I already showed you that shooting RAW was a good way to rid yourself of nasty color casts like the one you see in the night shot. You can also use it, along with some easy post-processing on your computer, to improve image quality. Let's take those ISO 3200 and 6400 crops from above and see if we can't make them look a bit nicer:

ISO 3200

JPEG, straight out of the camera

RAW -> JPEG conversion (Adobe Camera Raw)

RAW -> JPEG conversion + NeatImage + Unsharp Mask
 
ISO 6400

JPEG, straight out of the camera

RAW -> JPEG conversion (Adobe Camera Raw)

RAW -> JPEG conversion + NeatImage + Unsharp Mask

As you can see, there's a slight improvement in the amount of detail visible at ISO 3200. I don't think there's much you can do to save the ISO 6400 shot, though -- it's just too noisy to be usable.

We'll do this test again under better lighting in a moment.

Like all of Panasonic's cameras, the GX1 combats redeye in two ways. First, it'll fire the flash before the photo is taken, to shrink your subject's pupils, which is supposed to reduce the risk of redeye. If that doesn't work (and it usually doesn't), then the camera will digitally remove any redeye that it finds in the resulting photo. Panasonic's digital removal system is very finicky in my experience -- sometimes it works, sometimes it doesn't. This time it worked well, though yours truly needed to get the eye drops after seeing this photo! The bottom line here is that your redeye results may vary. For the least likelihood of redeye, use an external flash.


Lens used: Panasonic F3.5-5.6, 14 - 42 mm (from DMC-G3 review)


14 - 42 mm Power Zoom lens

Both the standard and power zoom 14 - 42 mm zoom lenses show relatively mild barrel distortion at their wide-angle positions. Both of these lenses had very little in the line of corner blurring, and vignetting (dark corners) was not an issue.

Now it's time to see how the DMC-GX1 performed in our studio ISO test. Since these photos are taken under consistent lighting, you can compare the results with those from other cameras I've reviewed over the years. Keep in mind that the crops only show a small portion of the test scene, so view the full size images too. And with that, let's take a journey from ISO 160 to 12800:


ISO 160

ISO 200

ISO 400

ISO 800

ISO 1600

ISO 3200

ISO 6400

ISO 12800

Everything is as smooth as butter through ISO 800, though you'll notice a slight drop in color saturation at that sensitivity. Noise levels remain low at ISO 1600, and it becomes pretty obvious at ISO 3200. It's at this point that I'd be switching over to RAW or making small prints. The ISO 6400 photo is still usable for small prints, but the same cannot be said for the ISO 12800 shot.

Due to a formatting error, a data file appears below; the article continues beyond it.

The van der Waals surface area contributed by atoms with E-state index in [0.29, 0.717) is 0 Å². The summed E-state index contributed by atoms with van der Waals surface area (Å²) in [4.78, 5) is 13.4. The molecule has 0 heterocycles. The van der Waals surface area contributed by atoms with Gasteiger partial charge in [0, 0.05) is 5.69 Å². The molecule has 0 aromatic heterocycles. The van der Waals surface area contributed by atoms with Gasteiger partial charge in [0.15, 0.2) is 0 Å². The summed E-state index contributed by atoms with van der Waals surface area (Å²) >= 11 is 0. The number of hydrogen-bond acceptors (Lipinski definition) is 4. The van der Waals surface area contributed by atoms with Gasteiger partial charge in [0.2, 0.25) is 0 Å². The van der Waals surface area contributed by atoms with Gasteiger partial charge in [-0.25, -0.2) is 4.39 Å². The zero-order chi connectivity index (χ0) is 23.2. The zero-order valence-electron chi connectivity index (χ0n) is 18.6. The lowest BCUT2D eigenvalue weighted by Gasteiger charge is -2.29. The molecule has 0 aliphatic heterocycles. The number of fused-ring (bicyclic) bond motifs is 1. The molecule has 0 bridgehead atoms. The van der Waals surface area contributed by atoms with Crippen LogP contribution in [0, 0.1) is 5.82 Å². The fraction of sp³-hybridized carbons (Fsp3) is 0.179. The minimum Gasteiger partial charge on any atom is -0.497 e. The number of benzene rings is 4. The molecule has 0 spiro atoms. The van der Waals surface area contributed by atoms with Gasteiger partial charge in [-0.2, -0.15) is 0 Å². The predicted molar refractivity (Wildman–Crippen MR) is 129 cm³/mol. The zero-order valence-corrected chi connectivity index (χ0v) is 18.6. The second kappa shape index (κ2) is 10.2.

A few paragraphs up I did a RAW vs. JPEG comparison with the night shots. Let's do it again here, this time at the GX1's highest sensitivities:

ISO 6400

JPEG, straight out of the camera

RAW -> JPEG conversion (Adobe Camera Raw 6.6 RC)

RAW -> JPEG + NeatImage + Unsharp Mask
 
ISO 12800

JPEG, straight out of the camera

RAW -> JPEG conversion (Adobe Camera Raw 6.6 RC)

RAW -> JPEG + NeatImage + Unsharp Mask

Here again you can see that you can squeeze more detail out of the DMC-GX1 by shooting RAW, though don't expect anything dramatic. Colors are more vivid and there isn't as much detail smudging, which will allow you to use ISO 6400. I'd still probably avoid ISO 12800, unless you're really desperate.

Overall, the Lumix DMC-GX1 produces very good quality photos. The only real issues are highlight clipping and the possibility of color casts in artificial light (mentioned above). Exposures were generally accurate, with occasional underexposure. Colors look pretty good to me -- nice and saturated. With Intelligent Resolution off, photos are "smooth" rather than "tack sharp". Turning I.R. on will certainly sharpen things if you think that's required. As the previous tests showed, the camera keeps noise at bay until ISO 800 in low light, and ISO 1600 in good light, though you can go at least a stop higher and still get usable pictures, especially if you shoot RAW. Purple fringing is a lens-related annoyance, and it was mild with the 14 - 42 mm power zoom lens (and the previously tested standard zoom, as well).

As always, don't just take my words as gospel. Have a look at our GX1 photo gallery, maybe printing a few photos if you can, and then decide if its image quality meets your expectations!